Land Designations in Somerset
Exmoor National Park
Exmoor was awarded National Park status in 1954 and is one of 10 national parks in England. It covers 693 Square Kilometres, over 70% of which falls within the Somerset boundary. The landscape is incredibly varied, from spectacular coastline to wild moorland, rolling hills and steep wooded valleys. Some of Exmoor’s woodland dates back to before 1600AD, and there are over 1700 Ancient Trees recorded. There are also species of whitebeam trees that are unknown anywhere else in the world.
This variety of habitats provides homes for an array of wildlife, including the iconic red deer, the largest wild land animals in England, which have survived on Exmoor since pre-historic times. The semi-wild Exmoor Ponies are a common sight on the moorland, these endangered animals are one of the oldest breeds of pony in the world, but have come close to extinction during the late 1800s, and following World War II.
The northern boundary of the park follows the coastline of the Severn Estuary, which has the second highest tidal range in the world. This extreme change in water level can be seen from the South West Coast path, which runs the length of the park, and is very popular with walkers. Exmoor has the highest coastline in England and Wales, with coastal hills rising to 433m, and Great Hangman, which is the highest sea cliff in England and Wales at 244m. The dramatic scenery of waterfalls, ravines and steep cliffs gained the Exmoor Coast recognition as a Heritage Coast in 1991.
In 2001 Exmoor was designated an International Dark Sky Reserve. According to the International Dark Sky Association Exmoor boasts the darkest skies in the country, and visitors are encouraged to experience these with events such as the Exmoor Dark Skies Festival, guided Stargazing walks, and even the opportunity to hire professional telescopes from the National Park Centres.
Exmoor National Park
Visit Somerset - Exmoor
National Parks - Exmoor
International Dark Sky Association - Exmoor
Areas of Outstanding Natural Beauty
An Area of Outstanding Natural Beauty (AONB) is an area of countryside protected by the Countryside and Rights of Way Act 2000 (CROW Act), to conserve and enhance the natural beauty of the land. The CROW Act sets out the roles and responsibilities that different organisations must follow to manage AONBs. There are 34 AONBs in England, 4 of which are in, or partially in, Somerset.
The Quantock Hills AONB covers 99km2 between Taunton and Bridgwater, stretching northwest towards the Bristol Channel. They were the first area in England to be awarded AONB designation, in 1956. The area is characterised by steam-cut wooded valleys known as “combes”, hilltops consisting of open heathland, and agricultural land. Exposed geological beds and abundance of fossils make the Jurassic coastal border of the area popular for tourists and geologists alike.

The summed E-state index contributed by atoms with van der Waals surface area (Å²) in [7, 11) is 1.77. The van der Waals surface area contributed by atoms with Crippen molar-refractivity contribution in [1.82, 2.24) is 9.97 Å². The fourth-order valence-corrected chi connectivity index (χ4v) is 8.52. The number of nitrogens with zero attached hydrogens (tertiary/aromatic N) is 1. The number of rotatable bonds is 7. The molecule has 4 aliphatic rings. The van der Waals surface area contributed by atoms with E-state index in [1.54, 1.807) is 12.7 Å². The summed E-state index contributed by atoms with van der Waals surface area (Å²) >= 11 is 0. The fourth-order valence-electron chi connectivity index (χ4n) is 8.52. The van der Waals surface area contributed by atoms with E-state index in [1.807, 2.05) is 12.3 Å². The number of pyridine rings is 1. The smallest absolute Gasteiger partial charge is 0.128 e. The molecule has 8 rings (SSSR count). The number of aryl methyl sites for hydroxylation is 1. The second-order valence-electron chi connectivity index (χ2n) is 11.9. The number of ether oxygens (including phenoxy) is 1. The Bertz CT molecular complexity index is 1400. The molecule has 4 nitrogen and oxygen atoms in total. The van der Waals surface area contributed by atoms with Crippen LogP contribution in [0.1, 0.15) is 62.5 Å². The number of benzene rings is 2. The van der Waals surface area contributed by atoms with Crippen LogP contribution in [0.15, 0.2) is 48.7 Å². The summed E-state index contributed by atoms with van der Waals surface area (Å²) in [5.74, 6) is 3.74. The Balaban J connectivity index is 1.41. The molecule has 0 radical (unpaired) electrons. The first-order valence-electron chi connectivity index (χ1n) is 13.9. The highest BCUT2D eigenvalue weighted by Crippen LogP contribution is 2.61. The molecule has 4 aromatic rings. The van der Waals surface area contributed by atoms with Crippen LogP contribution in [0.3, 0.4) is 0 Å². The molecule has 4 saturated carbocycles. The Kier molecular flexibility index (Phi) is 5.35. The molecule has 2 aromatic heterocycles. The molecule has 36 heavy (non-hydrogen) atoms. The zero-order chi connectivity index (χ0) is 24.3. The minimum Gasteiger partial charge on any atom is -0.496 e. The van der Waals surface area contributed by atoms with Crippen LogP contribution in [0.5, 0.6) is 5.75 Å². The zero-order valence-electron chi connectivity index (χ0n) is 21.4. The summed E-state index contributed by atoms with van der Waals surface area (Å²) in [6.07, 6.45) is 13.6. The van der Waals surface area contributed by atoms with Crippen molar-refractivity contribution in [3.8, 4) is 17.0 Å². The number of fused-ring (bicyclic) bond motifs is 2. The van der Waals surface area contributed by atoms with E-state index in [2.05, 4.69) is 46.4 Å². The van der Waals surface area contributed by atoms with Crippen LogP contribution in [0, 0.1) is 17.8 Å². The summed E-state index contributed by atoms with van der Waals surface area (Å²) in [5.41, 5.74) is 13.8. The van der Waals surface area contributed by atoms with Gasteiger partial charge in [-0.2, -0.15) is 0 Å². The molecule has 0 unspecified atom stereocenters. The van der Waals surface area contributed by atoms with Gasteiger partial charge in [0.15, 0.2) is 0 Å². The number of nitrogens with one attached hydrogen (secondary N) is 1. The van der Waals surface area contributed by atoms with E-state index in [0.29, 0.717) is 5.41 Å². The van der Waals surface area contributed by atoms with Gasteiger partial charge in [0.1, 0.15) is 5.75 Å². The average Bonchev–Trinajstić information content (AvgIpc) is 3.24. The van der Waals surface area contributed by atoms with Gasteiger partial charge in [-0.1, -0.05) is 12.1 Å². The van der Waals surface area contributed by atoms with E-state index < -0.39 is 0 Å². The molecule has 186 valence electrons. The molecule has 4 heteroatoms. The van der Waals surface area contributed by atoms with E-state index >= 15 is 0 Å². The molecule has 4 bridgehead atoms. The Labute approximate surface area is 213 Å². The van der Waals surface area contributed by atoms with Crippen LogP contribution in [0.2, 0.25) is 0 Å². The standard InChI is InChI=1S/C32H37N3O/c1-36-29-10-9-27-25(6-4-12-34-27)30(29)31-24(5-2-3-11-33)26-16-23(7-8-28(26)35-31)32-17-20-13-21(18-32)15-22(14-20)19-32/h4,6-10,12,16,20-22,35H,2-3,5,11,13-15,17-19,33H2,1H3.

Visit Somerset – Quantock AONB
The Blackdown Hills were designated AONB status in 1991. Situated south of Wellington, rising steeply out of the Tone valley and extending down across the border into Devon, they cover 370km2, around a third of which is within the Somerset boundary. The area is sparsely populated and relatively isolated, and consists of well-established hedgerows and copses surrounding small farms, and deep valleys cut with narrow winding lanes.
Visit Somerset – Blackdown Hills AONB
The Mendip Hills AONB covers 200km2 of the western and central areas of the Mendip Hill range, over half of which is within the Somerset boundary. It was designated as an AONB in 1972. The distinctive limestone cliffs rise from the Somerset Levels and Chew Valley south of Bristol to form a high, windswept plateau, cut by valleys and gorges such as the famous Cheddar Gorge. The area has produced many artifacts of archaeological importance, including the Cheddar Man, the oldest almost complete skeleton of our species found in Britain. Below the hills a vast network of limestone caves make the area popular with both tourists visiting attractions such as Wookey Hole, and cavers exploring the less accessible caves.
Visit Somerset – Mendip Hills AONB
Cranbourne Chase is one of the largest AONBs, covering 983km2, although only a small fraction lies within the Somerset boundary. It was designated AONB status in 1981 and is part of a large chalk plateau in central southern England, covering several counties. The landscape includes rolling chalk grassland, ancient woodland, chalk river valleys and downland hillsides.
Sites of Special Scientific Interest
Sites of Special Scientific Interest represent the best sites for flora, fauna or geology. They provide higher levels of protection than that of other designations such as AONB, and are therefore often used to protect rare or endangered species and habitats. Natural England is responsible for identifying and protecting SSSIs in England. There are 127 SSSI’s in Somerset, 39 designated for their biological interest, 35 for their geological interest and 9 for both.
National Nature Reserves
National Nature Reserves were created to protect important habitats, species, and geology, and provide an ‘outdoor laboratory’ environment for research purposes. Most NNRs are open to the public and are visitors are encouraged to experience wildlife first hand, and learn more about nature conservation. Somerset has 13 National Nature Reserves across the county. Dunkery and Horner Wood is one of the largest NNRs in England, and is internationally important.
Somersets National Nature Reserves
Local Nature Reserves
Local Nature Reserves are created by Local Authorities to protect areas that are locally important for wildlife, geology, education or enjoyment. They offer opportunities for people to study or learn about nature, or simply enjoy it. There are 23 LNRs in Somerset.